implementing these features, no one network service, application, protocol, or user can fully consume all of the network bandwidth to the exclusion of others. Thus, mission- critical communications will always have sufficient bandwidth reserved for them.

4. Not Using Network Event Auditing

Evidence of compromise is a valuable asset. However, it can only be obtained at the instant the compromise
is performed. If the network is not already actively recording network events into a log file or audit trail, then
security breaches will go unnoticed. It is better to record events to a log file that are not needed, than to not
record events that are essential to detection, response, and potential prosecution. Without an ongoing permanent record of events (i.e., log files), you have no evidence of benign or malicious activity, and trends toward bottlenecks will go unnoticed as well.

5. Depending on Physical Security

Every environment must properly address logical/ technical security, administrative security (i.e., policies and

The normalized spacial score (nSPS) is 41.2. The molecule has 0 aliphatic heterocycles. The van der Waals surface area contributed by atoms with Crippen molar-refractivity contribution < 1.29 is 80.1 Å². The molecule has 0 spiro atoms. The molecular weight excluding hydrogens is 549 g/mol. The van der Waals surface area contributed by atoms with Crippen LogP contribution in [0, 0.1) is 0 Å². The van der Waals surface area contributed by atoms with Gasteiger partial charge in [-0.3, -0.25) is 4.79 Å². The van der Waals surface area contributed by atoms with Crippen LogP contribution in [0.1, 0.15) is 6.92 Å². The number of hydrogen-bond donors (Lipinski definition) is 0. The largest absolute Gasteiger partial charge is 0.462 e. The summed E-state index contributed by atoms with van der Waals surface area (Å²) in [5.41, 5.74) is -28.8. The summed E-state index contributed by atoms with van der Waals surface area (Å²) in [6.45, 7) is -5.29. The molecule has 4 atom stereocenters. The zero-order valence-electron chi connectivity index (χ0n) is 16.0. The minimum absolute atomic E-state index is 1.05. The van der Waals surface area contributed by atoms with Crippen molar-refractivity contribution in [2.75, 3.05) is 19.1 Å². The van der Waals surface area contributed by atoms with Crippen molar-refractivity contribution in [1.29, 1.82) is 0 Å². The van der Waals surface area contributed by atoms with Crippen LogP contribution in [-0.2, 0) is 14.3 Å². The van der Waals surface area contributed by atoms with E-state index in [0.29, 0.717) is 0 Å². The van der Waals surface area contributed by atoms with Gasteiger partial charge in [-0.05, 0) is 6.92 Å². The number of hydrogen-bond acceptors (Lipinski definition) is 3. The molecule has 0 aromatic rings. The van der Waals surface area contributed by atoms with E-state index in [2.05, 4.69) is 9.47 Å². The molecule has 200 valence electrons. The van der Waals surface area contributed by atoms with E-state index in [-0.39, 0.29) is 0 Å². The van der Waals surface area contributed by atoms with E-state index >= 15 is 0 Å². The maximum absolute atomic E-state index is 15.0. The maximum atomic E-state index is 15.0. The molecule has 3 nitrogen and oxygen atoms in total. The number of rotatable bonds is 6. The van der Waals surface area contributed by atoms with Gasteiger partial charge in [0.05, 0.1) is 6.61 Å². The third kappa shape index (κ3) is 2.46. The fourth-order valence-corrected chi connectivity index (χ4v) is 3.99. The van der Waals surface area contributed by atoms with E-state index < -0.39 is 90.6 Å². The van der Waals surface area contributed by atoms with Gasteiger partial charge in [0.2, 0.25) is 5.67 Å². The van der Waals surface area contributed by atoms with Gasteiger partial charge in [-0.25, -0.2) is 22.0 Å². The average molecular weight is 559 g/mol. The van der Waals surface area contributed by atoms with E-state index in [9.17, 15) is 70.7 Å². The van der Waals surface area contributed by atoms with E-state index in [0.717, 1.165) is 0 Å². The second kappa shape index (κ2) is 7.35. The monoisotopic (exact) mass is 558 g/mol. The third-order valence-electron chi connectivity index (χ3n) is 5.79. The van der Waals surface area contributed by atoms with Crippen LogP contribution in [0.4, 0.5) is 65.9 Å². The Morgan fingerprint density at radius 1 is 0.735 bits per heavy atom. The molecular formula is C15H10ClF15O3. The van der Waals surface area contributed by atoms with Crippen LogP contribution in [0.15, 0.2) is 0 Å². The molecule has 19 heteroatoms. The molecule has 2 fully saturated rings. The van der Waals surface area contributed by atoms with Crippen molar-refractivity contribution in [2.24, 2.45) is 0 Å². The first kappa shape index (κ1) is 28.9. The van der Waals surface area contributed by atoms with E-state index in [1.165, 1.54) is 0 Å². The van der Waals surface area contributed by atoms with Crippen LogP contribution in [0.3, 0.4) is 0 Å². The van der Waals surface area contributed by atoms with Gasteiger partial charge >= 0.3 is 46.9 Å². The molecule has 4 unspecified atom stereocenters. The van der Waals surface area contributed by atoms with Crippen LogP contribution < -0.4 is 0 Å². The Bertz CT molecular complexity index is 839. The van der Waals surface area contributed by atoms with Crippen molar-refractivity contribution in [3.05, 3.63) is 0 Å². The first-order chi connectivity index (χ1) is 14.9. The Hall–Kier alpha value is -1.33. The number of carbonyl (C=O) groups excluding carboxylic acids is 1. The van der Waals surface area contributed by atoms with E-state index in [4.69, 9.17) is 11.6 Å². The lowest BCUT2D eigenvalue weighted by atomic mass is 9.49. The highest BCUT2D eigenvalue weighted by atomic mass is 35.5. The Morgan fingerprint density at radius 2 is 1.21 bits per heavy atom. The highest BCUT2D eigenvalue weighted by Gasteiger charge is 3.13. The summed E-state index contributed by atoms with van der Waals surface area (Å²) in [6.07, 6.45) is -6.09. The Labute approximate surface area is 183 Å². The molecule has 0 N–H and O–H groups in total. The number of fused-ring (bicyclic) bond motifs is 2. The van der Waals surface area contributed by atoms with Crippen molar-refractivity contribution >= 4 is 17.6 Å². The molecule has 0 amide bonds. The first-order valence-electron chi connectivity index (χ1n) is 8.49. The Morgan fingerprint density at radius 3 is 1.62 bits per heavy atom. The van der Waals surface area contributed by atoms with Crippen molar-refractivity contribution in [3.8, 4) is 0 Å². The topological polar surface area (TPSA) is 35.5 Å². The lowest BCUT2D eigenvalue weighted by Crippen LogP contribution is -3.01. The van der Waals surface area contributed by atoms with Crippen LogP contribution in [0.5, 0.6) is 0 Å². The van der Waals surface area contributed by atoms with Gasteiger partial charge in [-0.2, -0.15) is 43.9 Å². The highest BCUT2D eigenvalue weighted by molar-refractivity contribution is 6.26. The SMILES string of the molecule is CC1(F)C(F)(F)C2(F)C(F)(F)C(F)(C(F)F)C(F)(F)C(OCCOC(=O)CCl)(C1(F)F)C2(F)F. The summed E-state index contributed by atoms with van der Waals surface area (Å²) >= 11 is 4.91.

people), as well as physical security. Each of these three areas is somewhat self-contained in that the security
measures of one do not ensure protection against threats from the other. In other words, logical protections
defend against logical attacks, and physical security defends against physical attacks. It is a mistake to assume a strong physical security solution is compensation for poor or lax logical security. Malicious code and social engineering attacks are still possible even with an impenetrable physical fortress. Just as with logical security, there are a wide variety of physical security options. You need to implement those that are relevant to your specific needs. However, some common examples of physical security controls include security cameras, security guards, lighting, conventional and electronic locks, burglar alarms, man traps, fencing, fire resistant building materials, and fire detection and suppression systems.

6. Assuming the Electrical Service Is Reliable and Consistent

Electricity is the life blood of computer technology. Without power, computers and networks fail. And not just any power; pure, consistent, clean, regulated power is necessary for the long-term viability and stability of computer networks. Power grids can and do fail. The power company cannot guarantee uninterrupted service or prevent electrical noise. You must use surge protectors, power line conditioners, uninterruptible power supplies, and on site power generators to ensure only consistent, conditioned power is fed to your electronics. The loss of power, even for short periods of time, means operational downtime and potentially lost or corrupted data.